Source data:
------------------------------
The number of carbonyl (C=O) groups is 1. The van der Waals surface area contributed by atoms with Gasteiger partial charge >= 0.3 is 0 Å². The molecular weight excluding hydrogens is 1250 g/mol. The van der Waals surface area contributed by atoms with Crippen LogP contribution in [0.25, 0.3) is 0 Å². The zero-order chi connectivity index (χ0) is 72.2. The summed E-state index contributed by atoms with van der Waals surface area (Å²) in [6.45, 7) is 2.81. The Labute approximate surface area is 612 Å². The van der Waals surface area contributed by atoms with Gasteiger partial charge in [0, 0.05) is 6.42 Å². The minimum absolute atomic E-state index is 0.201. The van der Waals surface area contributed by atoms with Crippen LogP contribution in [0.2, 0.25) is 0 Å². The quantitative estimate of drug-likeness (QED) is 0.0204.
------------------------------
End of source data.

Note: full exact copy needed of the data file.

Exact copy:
The number of carbonyl (C=O) groups is 1. The van der Waals surface area contributed by atoms with Gasteiger partial charge >= 0.3 is 0 Å². The molecular weight excluding hydrogens is 1250 g/mol. The van der Waals surface area contributed by atoms with Crippen LogP contribution in [0.25, 0.3) is 0 Å². The zero-order chi connectivity index (χ0) is 72.2. The summed E-state index contributed by atoms with van der Waals surface area (Å²) in [6.45, 7) is 2.81. The Labute approximate surface area is 612 Å². The van der Waals surface area contributed by atoms with Gasteiger partial charge in [0, 0.05) is 6.42 Å². The minimum absolute atomic E-state index is 0.201. The van der Waals surface area contributed by atoms with Crippen LogP contribution in [0.2, 0.25) is 0 Å². The quantitative estimate of drug-likeness (QED) is 0.0204.